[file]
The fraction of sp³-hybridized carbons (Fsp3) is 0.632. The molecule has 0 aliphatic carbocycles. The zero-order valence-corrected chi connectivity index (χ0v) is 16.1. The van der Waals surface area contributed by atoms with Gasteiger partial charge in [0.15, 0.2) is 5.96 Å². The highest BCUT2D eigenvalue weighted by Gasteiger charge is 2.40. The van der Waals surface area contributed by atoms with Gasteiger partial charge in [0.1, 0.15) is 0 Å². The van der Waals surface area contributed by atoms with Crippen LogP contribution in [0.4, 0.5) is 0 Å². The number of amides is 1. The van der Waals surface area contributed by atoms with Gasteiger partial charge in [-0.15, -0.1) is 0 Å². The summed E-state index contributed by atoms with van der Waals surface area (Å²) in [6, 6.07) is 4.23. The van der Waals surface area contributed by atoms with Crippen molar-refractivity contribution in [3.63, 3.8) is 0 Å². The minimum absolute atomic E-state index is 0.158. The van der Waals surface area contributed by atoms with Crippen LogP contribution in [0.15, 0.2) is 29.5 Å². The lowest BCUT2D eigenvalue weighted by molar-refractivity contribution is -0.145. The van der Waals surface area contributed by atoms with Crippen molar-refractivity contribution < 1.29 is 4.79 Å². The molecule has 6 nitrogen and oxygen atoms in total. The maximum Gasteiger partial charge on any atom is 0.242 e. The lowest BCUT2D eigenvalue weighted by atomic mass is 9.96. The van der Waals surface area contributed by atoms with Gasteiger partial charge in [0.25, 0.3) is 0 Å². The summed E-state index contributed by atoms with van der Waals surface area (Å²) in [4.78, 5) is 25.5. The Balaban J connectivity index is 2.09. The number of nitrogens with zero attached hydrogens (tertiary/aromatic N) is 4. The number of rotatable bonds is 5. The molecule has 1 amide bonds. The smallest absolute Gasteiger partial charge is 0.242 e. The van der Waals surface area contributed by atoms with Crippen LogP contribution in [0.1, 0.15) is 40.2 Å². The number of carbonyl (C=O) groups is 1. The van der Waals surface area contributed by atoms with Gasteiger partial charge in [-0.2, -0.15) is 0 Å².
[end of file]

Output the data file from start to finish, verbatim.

The fraction of sp³-hybridized carbons (Fsp3) is 0.632. The molecule has 0 aliphatic carbocycles. The zero-order valence-corrected chi connectivity index (χ0v) is 16.1. The van der Waals surface area contributed by atoms with Gasteiger partial charge in [0.15, 0.2) is 5.96 Å². The highest BCUT2D eigenvalue weighted by Gasteiger charge is 2.40. The van der Waals surface area contributed by atoms with Gasteiger partial charge in [0.1, 0.15) is 0 Å². The van der Waals surface area contributed by atoms with Crippen LogP contribution in [0.4, 0.5) is 0 Å². The number of amides is 1. The van der Waals surface area contributed by atoms with Gasteiger partial charge in [-0.15, -0.1) is 0 Å². The summed E-state index contributed by atoms with van der Waals surface area (Å²) in [6, 6.07) is 4.23. The van der Waals surface area contributed by atoms with Crippen molar-refractivity contribution in [3.63, 3.8) is 0 Å². The minimum absolute atomic E-state index is 0.158. The van der Waals surface area contributed by atoms with Crippen LogP contribution in [0.15, 0.2) is 29.5 Å². The lowest BCUT2D eigenvalue weighted by molar-refractivity contribution is -0.145. The van der Waals surface area contributed by atoms with Crippen molar-refractivity contribution < 1.29 is 4.79 Å². The molecule has 6 nitrogen and oxygen atoms in total. The maximum Gasteiger partial charge on any atom is 0.242 e. The lowest BCUT2D eigenvalue weighted by atomic mass is 9.96. The van der Waals surface area contributed by atoms with Gasteiger partial charge in [0.25, 0.3) is 0 Å². The summed E-state index contributed by atoms with van der Waals surface area (Å²) in [4.78, 5) is 25.5. The Balaban J connectivity index is 2.09. The number of nitrogens with zero attached hydrogens (tertiary/aromatic N) is 4. The number of rotatable bonds is 5. The molecule has 1 amide bonds. The smallest absolute Gasteiger partial charge is 0.242 e. The van der Waals surface area contributed by atoms with Crippen LogP contribution in [0.1, 0.15) is 40.2 Å². The number of carbonyl (C=O) groups is 1. The van der Waals surface area contributed by atoms with Gasteiger partial charge in [-0.2, -0.15) is 0 Å².